4. Back greylisted Labour MPs vulnerable to Tories

We’ve drawn up a grey list – covering all other Labour MPs who were pro-Remain in the referendum. They have gone along with Jeremy Corbyn’s weak Brexit policy. But we don’t want these to lose out to a Tory. Ukip’s collapse makes some of these MPs especially vulnerable. We’ve assumed as a rule of thumb that half Ukip’s vote in 2015 goes to the Tories. We’ve then defined as vulnerable any MP who had less than a 15 percentage point majority over the Tory candidate in the 2015 election.

However, when a greylisted Labour MP is being chased by a Lib Dem, we think it’s better to back the Lib Dem.

5.Vote against blacklisted Labour MPs

We have also drawn up a blacklist of 9 pro-Brexit Labour MPs. Only one, Kate Hoey, is vulnerable. Here, we recommend backing Lib Dem George Turner, the challenger with the best chance of winning.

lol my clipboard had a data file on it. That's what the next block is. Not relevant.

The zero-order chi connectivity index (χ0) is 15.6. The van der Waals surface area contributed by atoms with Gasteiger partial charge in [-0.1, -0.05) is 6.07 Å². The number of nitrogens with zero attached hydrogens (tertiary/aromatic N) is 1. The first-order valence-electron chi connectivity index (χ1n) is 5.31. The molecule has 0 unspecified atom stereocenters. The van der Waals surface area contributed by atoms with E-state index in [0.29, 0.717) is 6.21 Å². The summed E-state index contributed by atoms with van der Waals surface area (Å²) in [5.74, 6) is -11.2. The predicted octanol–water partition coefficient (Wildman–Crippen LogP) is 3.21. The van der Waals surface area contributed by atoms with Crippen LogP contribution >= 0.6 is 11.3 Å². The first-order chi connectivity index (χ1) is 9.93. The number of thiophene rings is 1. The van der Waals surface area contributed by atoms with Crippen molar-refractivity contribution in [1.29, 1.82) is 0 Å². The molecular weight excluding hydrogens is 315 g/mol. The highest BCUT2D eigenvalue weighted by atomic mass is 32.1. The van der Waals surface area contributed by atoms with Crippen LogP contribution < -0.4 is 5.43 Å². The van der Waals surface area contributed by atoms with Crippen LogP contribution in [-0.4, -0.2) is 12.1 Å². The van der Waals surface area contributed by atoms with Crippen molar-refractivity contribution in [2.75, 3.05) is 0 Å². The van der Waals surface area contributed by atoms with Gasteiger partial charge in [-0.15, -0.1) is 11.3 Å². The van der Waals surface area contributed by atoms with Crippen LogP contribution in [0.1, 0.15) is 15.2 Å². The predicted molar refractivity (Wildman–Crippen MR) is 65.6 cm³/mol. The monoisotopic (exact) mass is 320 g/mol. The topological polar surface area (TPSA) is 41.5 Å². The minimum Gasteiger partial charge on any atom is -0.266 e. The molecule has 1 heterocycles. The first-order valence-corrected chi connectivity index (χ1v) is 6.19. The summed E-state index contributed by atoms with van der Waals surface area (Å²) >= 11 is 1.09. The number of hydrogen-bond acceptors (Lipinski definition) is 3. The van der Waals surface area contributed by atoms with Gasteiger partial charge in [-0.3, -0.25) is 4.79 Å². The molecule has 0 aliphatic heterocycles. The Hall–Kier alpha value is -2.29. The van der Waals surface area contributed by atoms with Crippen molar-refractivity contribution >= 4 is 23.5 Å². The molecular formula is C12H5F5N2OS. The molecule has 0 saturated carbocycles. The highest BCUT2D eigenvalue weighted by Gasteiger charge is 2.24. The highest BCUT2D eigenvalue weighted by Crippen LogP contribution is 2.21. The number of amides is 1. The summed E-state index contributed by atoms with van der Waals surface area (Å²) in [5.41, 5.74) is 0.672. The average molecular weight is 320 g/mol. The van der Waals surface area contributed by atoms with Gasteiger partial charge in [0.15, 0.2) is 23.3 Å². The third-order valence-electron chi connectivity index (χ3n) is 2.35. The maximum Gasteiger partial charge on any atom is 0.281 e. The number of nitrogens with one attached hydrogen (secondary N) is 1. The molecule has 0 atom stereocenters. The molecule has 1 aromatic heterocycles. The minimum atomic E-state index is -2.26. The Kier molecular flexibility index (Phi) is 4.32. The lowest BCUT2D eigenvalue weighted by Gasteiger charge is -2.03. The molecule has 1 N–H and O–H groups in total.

6. Back whitelisted Tories

Most Tories who voted Remain in the referendum have fallen into line with May’s policies. But a few have had the guts to speak up against May’s destructive Brexit. We have drawn up a white list of 17 candidates. We recommend backing all these Tories except in three cases – Bath, Cheltenham and Twickenham – where a Lib Dem might beat them.

We also think pro-Europeans should back the Tories in Boston and Skegness, and Clacton. Although neither is on the whitelist, these are special situations. The candidates voted Remain and are vulnerable to Ukip  which, in Boston and Skegness, is fielding its leader Paul Nuttall.

7. Vote against blacklisted Tories

All other Tories, including others who voted Remain in the referendum, are blacklisted. The question of who to back depends on which party – if any – has a chance of beating these MPs.

8. Vote for pro-European Labour candidates if they can beat blacklisted Tories